Do Not Track is a policy proposal turned technical mechanism that enables users to opt out of tracking from websites they do not directly visit, including analytics services, advertising networks, and social platforms. It is different from the “Do Not Call” list as it is not a list, but rather works though a signal sent from a user’s browser.
For the basic implementation of Do Not Track, the browser signals to websites a “Do Not Track” HTTP header every time a user’s data is requested from the website. The website is then supposed to follow the command and not deliver targeted advertisements based on the information. In addition to the simple browser signal, the Digital Advertising Alliance (DAA), an industry coalition of media and marketing associations, has developed a mechanism that places an imbedded icon in behaviorally targeted online ads. When a user click the icon, he or she is shown how the ad was targeted and delivered and then given an opportunity to opt out of such advertising. The DAA approach would allow consumers to opt out of ads either 1) through the icon or 2) through settings on their web browser. Mozilla, Microsoft, and Apple have already implemented some of these ideas into their browsers and Google is slated to incorporate some form of Chrome by the end of 2012.
Importantly, with Do Not Track protections turned on, consumers will still see advertisements and their information will still be tracked and used by websites they visit directly. For instance, when a consumer shops on Amazon, the consumer’s page history will still be tracked by Amazon, leading to targeted advertising on the Amazon site. However with Do Not Track in place, third-party advertisement providers will not be able to use that information for more targeted advertising.
A major problem with the current implementation of Do Not Track is that currently websites are not required to comply with the requests, neither by law nor by any broad social consensus. Therefore very few websites recognize and respect this privacy signal. However, Yahoo recently announced that it would be implementing a Do Not Track protocol to its websites. In addition, as the major browser providers are adopting this approach and with some very vocal entities such as the Electronic Frontier Foundation and Federal Trade Commission supporting implementation, the push for legislation regarding Do Not Track is heating up. There was a Senate bill introduced in May of 2011, however we expect to see further push for this type of legislation in the near future.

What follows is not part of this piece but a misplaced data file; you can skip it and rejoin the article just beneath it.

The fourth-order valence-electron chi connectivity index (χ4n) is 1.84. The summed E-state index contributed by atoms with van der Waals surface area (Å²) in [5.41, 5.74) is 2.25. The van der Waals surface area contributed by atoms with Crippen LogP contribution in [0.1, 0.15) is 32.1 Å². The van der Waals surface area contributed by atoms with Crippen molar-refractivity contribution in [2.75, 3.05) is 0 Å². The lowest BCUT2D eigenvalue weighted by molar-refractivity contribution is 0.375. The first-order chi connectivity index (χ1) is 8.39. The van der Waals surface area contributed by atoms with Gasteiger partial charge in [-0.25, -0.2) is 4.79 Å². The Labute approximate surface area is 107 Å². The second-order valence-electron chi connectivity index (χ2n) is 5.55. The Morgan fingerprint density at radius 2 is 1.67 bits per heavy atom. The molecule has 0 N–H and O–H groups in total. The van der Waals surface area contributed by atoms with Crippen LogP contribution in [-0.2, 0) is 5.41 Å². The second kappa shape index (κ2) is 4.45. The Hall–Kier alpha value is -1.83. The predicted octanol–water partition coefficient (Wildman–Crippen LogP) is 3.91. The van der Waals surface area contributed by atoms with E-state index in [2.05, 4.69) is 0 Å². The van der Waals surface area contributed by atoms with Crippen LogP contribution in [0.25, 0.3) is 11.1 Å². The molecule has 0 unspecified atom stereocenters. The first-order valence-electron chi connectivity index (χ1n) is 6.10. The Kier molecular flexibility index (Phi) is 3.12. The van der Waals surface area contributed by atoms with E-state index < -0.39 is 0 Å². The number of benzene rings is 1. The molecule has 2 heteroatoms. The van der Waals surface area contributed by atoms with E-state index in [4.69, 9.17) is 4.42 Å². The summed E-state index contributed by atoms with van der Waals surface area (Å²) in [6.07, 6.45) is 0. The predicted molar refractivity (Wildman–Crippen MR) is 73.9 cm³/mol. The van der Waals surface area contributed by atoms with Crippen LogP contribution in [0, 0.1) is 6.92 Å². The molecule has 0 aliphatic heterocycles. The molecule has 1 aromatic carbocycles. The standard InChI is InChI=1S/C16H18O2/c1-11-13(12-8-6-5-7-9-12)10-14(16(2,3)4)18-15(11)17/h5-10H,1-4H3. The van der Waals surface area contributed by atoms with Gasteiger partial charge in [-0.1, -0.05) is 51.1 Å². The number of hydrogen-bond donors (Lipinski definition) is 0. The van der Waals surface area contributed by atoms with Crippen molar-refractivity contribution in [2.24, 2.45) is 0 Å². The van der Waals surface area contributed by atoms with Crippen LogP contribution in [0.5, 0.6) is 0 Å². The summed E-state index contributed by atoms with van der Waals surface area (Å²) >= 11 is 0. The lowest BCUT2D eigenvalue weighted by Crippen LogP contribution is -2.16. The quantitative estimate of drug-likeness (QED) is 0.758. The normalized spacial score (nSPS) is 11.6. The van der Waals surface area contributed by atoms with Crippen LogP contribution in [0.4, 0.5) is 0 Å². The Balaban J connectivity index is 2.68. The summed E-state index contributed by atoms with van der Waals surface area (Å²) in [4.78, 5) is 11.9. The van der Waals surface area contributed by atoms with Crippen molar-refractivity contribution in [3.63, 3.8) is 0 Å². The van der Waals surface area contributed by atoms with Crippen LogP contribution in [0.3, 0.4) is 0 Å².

Of course with any issue regarding privacy, there is contention over the both the merits and implementation of legislation. Representative Mary Bono Mack, a California Republican and subcommittee chairwoman, doubts the necessity for Do Not Track and stated, “Where is the public outcry for legislation? Today, I’m simply not hearing it. I haven’t gotten a single letter from anyone back home urging me to pass a privacy bill.” Meanwhile, the Stanford University Laboratory, a vocal supporter of Do Not Track, and entity that runs the donottrack.us website argued in a comment to the FTC that consumers overwhelmingly desire more privacy protections on the internet. They also state that Do Not Track would affect only a small amount of the online advertising market, funds that they suggest would just be funneled in a different direction.
While the Do Not Track protocol and implementation is still being worked out and will likely require legislative intervention to force compliance from websites and advertisement services, with the further call for legislation by the FTC it is likely that the Do Not Track movement will continue to pick up steam and will soon lead to a major legislative push.
What This Means for Business
For most startups and other companies, Do Not Track legislation should not have too much effect on day-to-day operations. For companies that are actually in the business of online advertising that uses non-visitor tracking, then such companies will of course need to closely conform their conduct to the language of any passed legislation. Additionally, it may be smart for these companies to implement Do Not Track mechanisms now as the public will likely soon become more informed about the Do Not Track push. Companies that currently pay for online advertising using non-visitor tracking might want to consider other forms of online advertising because with the passage of Do Not Track legislation and with many consumers likely choosing the Do Not Track option, such ads will been seen by far fewer eyes and thus be less lucrative.